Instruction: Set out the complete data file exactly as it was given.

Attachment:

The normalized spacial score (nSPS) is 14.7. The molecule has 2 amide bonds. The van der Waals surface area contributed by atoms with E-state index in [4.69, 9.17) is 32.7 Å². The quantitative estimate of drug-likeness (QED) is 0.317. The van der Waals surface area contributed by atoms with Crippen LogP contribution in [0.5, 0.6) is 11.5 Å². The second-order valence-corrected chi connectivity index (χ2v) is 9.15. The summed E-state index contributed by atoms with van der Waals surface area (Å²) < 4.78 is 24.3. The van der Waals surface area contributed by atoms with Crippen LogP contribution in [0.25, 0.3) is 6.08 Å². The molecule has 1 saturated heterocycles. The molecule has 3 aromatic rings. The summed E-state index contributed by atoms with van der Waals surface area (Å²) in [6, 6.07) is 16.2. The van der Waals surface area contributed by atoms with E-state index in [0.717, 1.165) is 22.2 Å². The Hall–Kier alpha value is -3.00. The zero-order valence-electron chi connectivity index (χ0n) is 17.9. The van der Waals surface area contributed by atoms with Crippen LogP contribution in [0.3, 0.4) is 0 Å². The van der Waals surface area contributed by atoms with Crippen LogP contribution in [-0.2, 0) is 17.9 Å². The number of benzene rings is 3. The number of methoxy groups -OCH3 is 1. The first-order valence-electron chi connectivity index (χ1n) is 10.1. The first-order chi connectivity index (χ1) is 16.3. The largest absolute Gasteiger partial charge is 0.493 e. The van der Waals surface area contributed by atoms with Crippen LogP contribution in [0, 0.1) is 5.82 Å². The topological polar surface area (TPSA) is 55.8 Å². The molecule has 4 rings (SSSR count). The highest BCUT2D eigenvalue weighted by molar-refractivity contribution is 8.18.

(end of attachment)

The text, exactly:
The normalized spacial score (nSPS) is 14.7. The molecule has 2 amide bonds. The van der Waals surface area contributed by atoms with E-state index in [4.69, 9.17) is 32.7 Å². The quantitative estimate of drug-likeness (QED) is 0.317. The van der Waals surface area contributed by atoms with Crippen LogP contribution in [0.5, 0.6) is 11.5 Å². The second-order valence-corrected chi connectivity index (χ2v) is 9.15. The summed E-state index contributed by atoms with van der Waals surface area (Å²) < 4.78 is 24.3. The van der Waals surface area contributed by atoms with Crippen LogP contribution in [0.25, 0.3) is 6.08 Å². The molecule has 1 saturated heterocycles. The molecule has 3 aromatic rings. The summed E-state index contributed by atoms with van der Waals surface area (Å²) in [6, 6.07) is 16.2. The van der Waals surface area contributed by atoms with E-state index in [0.717, 1.165) is 22.2 Å². The Hall–Kier alpha value is -3.00. The zero-order valence-electron chi connectivity index (χ0n) is 17.9. The van der Waals surface area contributed by atoms with Crippen LogP contribution in [0.3, 0.4) is 0 Å². The van der Waals surface area contributed by atoms with Crippen LogP contribution in [-0.2, 0) is 17.9 Å². The number of benzene rings is 3. The number of methoxy groups -OCH3 is 1. The first-order valence-electron chi connectivity index (χ1n) is 10.1. The first-order chi connectivity index (χ1) is 16.3. The largest absolute Gasteiger partial charge is 0.493 e. The van der Waals surface area contributed by atoms with Crippen LogP contribution in [0, 0.1) is 5.82 Å². The topological polar surface area (TPSA) is 55.8 Å². The molecule has 4 rings (SSSR count). The highest BCUT2D eigenvalue weighted by molar-refractivity contribution is 8.18.